 Some of the prairie region of Canada has seen rapid
growth from a boom in oil production since the
mid-20th century. Alberta has seen a record
increase in population, second only to Ontario, and
Manitoba has experienced record immigration levels.
3. Canadian Shield  Largest region that includes most of Quebec, Ontario, northern Manitoba, northern Saskatchewan,
3. Canadian Shield
 Largest region that includes most of Quebec,
Ontario, northern Manitoba, northern
Saskatchewan, Nunavut and half of the NWT.
 A varied landscape with lots of bog, muskeg,
drumlins, eskers and lake basins.
 Has very rich mining opportunities including nickel, uranium, gold, silver and copper.  Mostly covered
 Has very rich mining opportunities including nickel,
uranium, gold, silver and copper.
 Mostly covered by Boreal forest (conifer trees) but
can also have areas of dense soil were many marshes
and bogs are found.
4) Arctic North  The North region is located above the lie of continuous permafrost bordering
4) Arctic North
 The North region is located
above the lie of continuous
permafrost bordering the
Arctic Ocean and Hudson
Bay.
 Permafrost is soil that
remains frozen for more
than 2 years.
 It includes a major part of
the NWT and small parts of
the Yukon, Manitoba,
Ontario, and Quebec.
Arctic Population and Cities  Over 20 Aboriginal bands live in the region, as well as
Arctic Population and Cities
 Over 20 Aboriginal
bands live in the
region, as well as
over 30, 000 Inuit.
 Earliest Europeans
came around 1500s
during the age of
exploration.
 The search for the Northwest Passage again brought more European attention to the region in
 The search for the Northwest Passage again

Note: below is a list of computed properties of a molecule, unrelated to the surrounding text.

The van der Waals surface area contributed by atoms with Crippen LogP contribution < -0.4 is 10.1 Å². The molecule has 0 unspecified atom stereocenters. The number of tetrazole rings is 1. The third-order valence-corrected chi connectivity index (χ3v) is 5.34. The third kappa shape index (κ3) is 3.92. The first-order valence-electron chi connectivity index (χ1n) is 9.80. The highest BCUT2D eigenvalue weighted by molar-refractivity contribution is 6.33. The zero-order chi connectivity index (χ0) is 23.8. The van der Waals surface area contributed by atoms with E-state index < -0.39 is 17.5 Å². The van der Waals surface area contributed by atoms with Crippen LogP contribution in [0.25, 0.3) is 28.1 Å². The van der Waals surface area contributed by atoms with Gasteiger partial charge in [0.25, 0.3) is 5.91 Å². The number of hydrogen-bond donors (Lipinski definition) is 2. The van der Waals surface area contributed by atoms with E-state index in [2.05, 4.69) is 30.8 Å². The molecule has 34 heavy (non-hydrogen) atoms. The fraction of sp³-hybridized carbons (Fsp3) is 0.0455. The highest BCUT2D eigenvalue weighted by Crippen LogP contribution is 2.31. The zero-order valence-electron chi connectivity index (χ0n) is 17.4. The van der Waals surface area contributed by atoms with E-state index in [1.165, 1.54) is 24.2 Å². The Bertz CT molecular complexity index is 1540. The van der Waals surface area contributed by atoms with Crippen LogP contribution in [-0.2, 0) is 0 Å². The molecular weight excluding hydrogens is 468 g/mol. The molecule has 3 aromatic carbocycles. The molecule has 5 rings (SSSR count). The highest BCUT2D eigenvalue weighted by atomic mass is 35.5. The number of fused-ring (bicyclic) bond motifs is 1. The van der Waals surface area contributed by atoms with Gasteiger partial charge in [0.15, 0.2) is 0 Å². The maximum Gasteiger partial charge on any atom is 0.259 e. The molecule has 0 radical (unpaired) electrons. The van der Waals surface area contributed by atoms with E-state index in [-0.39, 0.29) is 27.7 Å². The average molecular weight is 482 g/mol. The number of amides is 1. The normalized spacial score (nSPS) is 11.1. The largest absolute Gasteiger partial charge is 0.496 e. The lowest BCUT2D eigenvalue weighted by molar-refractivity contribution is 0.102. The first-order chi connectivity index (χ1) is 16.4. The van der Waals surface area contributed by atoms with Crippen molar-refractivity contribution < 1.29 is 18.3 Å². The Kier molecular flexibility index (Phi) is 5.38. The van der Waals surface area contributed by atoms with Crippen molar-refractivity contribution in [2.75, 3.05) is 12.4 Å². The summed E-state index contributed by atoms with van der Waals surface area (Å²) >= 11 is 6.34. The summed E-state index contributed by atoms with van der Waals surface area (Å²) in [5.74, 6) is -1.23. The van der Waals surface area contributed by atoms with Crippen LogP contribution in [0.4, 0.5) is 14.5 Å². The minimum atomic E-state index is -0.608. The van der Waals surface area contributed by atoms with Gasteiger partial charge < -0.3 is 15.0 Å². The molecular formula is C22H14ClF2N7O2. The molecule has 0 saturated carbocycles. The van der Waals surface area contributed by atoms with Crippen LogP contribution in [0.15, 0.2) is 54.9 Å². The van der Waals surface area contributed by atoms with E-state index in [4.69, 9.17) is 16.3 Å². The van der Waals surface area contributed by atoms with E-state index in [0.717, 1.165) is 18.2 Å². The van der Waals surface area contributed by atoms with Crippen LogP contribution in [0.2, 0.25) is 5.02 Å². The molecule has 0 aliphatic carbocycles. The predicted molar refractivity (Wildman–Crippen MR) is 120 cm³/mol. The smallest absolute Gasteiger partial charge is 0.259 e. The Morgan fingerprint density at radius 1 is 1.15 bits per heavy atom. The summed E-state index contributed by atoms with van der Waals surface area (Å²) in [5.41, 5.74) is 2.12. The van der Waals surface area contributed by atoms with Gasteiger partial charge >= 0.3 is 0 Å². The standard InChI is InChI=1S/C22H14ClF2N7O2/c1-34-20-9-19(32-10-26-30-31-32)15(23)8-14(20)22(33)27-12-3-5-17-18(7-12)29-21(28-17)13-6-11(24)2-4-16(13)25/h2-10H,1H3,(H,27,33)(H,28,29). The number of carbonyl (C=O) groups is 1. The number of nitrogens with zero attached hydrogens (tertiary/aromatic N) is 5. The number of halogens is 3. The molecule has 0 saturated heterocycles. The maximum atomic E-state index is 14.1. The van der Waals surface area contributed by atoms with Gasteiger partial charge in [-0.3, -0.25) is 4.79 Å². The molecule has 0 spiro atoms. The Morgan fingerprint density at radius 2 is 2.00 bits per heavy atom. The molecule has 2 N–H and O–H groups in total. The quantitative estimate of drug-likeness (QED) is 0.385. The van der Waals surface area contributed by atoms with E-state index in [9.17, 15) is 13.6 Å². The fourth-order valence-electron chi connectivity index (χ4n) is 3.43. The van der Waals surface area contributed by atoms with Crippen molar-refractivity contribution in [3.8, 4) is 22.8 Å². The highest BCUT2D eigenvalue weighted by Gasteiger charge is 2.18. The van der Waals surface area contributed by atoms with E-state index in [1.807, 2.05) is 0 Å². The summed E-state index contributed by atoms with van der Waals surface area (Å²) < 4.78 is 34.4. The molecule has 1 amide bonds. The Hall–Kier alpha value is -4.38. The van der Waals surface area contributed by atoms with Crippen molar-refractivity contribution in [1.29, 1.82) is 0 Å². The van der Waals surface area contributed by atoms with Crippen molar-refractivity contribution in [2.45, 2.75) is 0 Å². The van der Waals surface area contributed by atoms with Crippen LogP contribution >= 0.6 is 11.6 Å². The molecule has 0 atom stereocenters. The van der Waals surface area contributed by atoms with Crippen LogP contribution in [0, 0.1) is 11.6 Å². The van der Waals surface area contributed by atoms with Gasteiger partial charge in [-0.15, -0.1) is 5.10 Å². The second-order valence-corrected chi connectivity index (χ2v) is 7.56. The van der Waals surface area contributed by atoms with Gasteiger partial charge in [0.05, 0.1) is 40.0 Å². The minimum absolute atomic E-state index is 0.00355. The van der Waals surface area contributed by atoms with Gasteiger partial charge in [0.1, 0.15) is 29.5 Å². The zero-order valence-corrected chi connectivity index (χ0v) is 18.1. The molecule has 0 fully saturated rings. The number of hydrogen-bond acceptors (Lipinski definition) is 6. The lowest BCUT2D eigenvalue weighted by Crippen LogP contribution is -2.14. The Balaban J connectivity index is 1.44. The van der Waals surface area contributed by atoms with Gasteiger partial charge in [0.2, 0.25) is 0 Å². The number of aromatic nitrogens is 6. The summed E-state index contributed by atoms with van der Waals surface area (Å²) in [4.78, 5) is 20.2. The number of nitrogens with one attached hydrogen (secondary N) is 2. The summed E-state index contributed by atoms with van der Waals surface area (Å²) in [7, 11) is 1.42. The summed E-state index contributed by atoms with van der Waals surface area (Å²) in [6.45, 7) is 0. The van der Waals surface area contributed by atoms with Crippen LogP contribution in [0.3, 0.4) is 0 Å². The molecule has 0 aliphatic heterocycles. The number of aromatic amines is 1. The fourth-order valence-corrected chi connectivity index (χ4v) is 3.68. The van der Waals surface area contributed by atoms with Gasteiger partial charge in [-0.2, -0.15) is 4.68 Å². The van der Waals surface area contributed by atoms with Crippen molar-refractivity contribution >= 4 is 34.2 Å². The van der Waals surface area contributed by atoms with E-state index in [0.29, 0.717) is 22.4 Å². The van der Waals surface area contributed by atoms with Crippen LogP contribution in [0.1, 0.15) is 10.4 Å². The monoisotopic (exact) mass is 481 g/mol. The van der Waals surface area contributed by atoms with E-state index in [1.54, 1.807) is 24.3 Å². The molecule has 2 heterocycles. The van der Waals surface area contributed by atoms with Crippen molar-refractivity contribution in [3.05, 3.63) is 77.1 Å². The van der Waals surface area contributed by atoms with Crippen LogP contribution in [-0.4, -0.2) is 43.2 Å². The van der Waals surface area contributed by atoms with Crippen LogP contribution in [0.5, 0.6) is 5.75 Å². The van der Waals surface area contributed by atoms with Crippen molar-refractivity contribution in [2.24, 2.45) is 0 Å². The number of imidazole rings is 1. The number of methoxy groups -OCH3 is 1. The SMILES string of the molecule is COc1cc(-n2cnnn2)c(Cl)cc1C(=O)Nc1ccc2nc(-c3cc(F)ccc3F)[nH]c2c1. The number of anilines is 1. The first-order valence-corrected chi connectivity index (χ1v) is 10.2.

brought more European attention to the region in
the mid-1800s.
The Arctic Economy: Then and Now  Gold discoveries in the Yukon in the 1890s and
The Arctic Economy: Then and Now
 Gold discoveries in the Yukon in the 1890s and mining
finds in the 1930s brought more significant
settlements.
 In recent years, oil and gas exploration in the Beaufort
Sea and Arctic Ocean have brought more people
 Trapping and fishing.
 Mineral Resources: gas and oil deposits have been found.
 Metallic minerals have also been found, including zinc,
iron ore, lead, and, most recently, diamonds
Pictures from the North
Pictures from the North
5. St.Lawrence Lowlands  Also referred to as the Great Lakes Region  Very small region
5. St.Lawrence Lowlands
 Also referred to as the Great Lakes Region
 Very small region that includes southern tips of
Ontario and Quebec.
 However, includes 50% of Canada’s population.
 Extremely fertile soils result great agriculture.
 Some crops that grow well are :
 tobacco, peaches, cherries, grapes , apples, hay,
vegetables, such as carrots, corn, onions, beets, peas
and beans
St. Lawrence Lowlands
St. Lawrence Lowlands
 The area is also known for its construction materials.  For example: Its clay has
 The area is also known for its construction materials.
 For example: Its clay has been used for brick and tile
manufacture, and the sand and gravel deposits are
exploited for road metal and construction material.
 Due to its high population it also is the country’s
largest manufacturing area.
6) Atlantic Region  Covers 2 percent of Canada’s area.  Includes Nova Scotia, New Brunswick,
6) Atlantic Region
 Covers 2 percent of Canada’s area.
 Includes Nova Scotia, New Brunswick, and Prince
Edward Island, bound together by fisheries and forests.
 In total has about 11,200-kilometres of shoreline
 In the 20th century, the Atlantic provinces faltered with
slow economic and population growth. For example, as
the fishing industry declined, as did many jobs.
 Yet, as a new century dawns, offshore oil and gas
development promises to quicken the economic pace.
Surface Waters in Canada  Canada has 5 main drainage basins:  Hudson Bay  Arctic
Surface Waters in Canada
 Canada has 5 main drainage basins:
 Hudson Bay
 Arctic Ocean
 Atlantic Ocean
 Pacific Ocean
 Gulf of Mexico
 These drainage basins not only cycle water around
our country, but also can be used for transportation,
opportunities for power (hydro dams), fishing,
recreation and provide water for many uses.